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Microsoft has steadily improved its operating cash flows in the past three years.

Microsoft has steadily improved its operating cash flows in the last three years.

Microsoft has steadily improved its operating cash flows for the past three years.

Microsoft has steadily improved its operating cash flows for the last three years.

Microsoft has steadily improved its operating cash flows for the past three years. ("for" omitted)

Microsoft has steadily improved its operating cash flows for the last three years. ("for" omitted)

Microsoft has steadily improved its operating cash flows during the past three years.

Microsoft has steadily improved its operating cash flows during the last three years.

Microsoft has steadily improved its operating cash flows over the past three years.

Microsoft has steadily improved its operating cash flows over the last three years.

Which of them are idiomatic and preferred? Are they interchangeable?

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3 Answers 3

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Although they are more or less interchangeable, the verb phrase "has steadily improved" makes some choices better than others. "In" works least well. "Over" and "for" work best, since they are most congruent with the idea of "steady improvement".

"...the last three years" is more likely to be heard than to be written, and it would probably begin the sentence: "The last three years, Microsoft has..."

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  • What about "...the past three years"?
    – Kinzle B
    Sep 15, 2014 at 13:26
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    Without a preposition "the last|past three years") would probably would be heard in casual speech more often than it would be read. Steady improvement in cash flow over the three year time-period seems to be the main idea in the statement, so it would be best to make that idea as clear as possible by choosing the best preposition, the best adjective, and by subordinating everything else. "Cash flow at Microsoft over the last|past three years has steadily improved."
    – TimR
    Sep 15, 2014 at 16:54
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Each of the examples above is grammatically correct, but with a slightly different meaning.

First, the question of "past" or "last" is less important, and it may depend on context. To me, "past" means specifically that each of the three years in question has already ended, whereas "last" might include the current year. Context is more important than the choice of words here.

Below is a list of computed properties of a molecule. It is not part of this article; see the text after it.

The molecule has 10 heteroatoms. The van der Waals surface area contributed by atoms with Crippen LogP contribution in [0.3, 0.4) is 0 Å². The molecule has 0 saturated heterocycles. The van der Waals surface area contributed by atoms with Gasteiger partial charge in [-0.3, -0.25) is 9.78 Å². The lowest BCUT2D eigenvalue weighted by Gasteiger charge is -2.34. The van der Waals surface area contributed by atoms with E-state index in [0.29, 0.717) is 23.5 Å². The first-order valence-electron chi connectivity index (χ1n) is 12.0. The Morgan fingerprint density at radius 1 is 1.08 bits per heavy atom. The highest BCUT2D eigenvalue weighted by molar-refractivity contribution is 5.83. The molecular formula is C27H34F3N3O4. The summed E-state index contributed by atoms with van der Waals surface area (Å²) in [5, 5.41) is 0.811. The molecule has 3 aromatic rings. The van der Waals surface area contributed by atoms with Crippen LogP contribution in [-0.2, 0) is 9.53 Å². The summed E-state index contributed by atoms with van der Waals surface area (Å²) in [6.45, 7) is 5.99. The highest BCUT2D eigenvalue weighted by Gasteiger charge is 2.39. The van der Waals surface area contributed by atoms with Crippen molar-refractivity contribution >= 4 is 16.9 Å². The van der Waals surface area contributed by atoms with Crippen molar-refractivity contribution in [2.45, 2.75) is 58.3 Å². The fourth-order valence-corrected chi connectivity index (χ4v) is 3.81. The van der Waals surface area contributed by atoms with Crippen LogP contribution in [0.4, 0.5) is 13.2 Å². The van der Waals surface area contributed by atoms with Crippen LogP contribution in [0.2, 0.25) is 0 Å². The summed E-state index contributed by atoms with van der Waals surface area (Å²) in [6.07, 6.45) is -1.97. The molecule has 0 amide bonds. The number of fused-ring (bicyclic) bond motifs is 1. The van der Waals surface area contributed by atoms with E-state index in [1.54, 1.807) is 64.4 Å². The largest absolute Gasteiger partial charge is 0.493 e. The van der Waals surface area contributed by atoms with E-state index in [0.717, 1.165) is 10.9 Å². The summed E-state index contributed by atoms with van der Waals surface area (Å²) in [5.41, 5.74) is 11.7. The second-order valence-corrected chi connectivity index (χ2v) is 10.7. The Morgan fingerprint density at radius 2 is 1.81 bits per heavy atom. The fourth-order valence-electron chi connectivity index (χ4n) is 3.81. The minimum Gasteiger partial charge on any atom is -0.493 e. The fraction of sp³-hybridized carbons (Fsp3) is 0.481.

The phrasing is more important. This is somewhat subjective, but to me the different prepositions indicate these connotations:

  • "... in the past/last three years": Cash flows steadily improved during some interval of these years
  • "... for the past/last three years": Cash flows started improving three years ago and never stopped
  • "... the past/last three years": Same as "for", but a bit awkward to my ears
  • "... during the past/last three years": Same as "in"
  • "... over the past/last three years": Probably the same as "for", but now there is some ambiguity. "Over" could be a comparison between the current improved cash flow and that of the previous three years.
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    Cash flows steadily improved at some point during these years? I think it takes time to steadily improve. It cannot occur at some point in time.
    – Kinzle B
    Jul 14, 2014 at 15:01
  • I'll revise the answer to say that "during" and "in" are the same to me in this context. Jul 14, 2014 at 15:06
  • steadily improved during some interval of these [i.e. 3] years is a contradiction. If the improvement happened not during the entire period, but during some interval contained within that period, it would not be "steadily".
    – TimR
    Sep 14, 2014 at 19:39
  • Great answer, helped me to write "Self-employed during the past five years" in my resume. Feb 23, 2021 at 23:54
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None of these sentences are glaringly wrong.

I think "in" is a poor choice here because, as @AustinMullins says, "in [time period]" is usually understood to mean an event that occurred at a specific time within that period, not something ongoing for the entire period. "For" is generally used for an on-going event.

Examples: "20% of Americans have changed jobs in the past 3 years" versus, "10% of Americans have been unemployed for over a year". (Not real statistics, just grammar examples.)

"Over [time period]" is generally used when you are talking about a trend, like here. "Our budget has increased over the past 3 years." It can be used for on-going events. "I learned to play the flute over the past 3 years." But I think that's less common.

Note that "over" can also mean "more than", as in, "We worked on this project for over a year."

And as Austin says, "last" and "past" are largely interchangeable. I think either could include the current time period, but we're more likely to say "last" when we mean to include the current.

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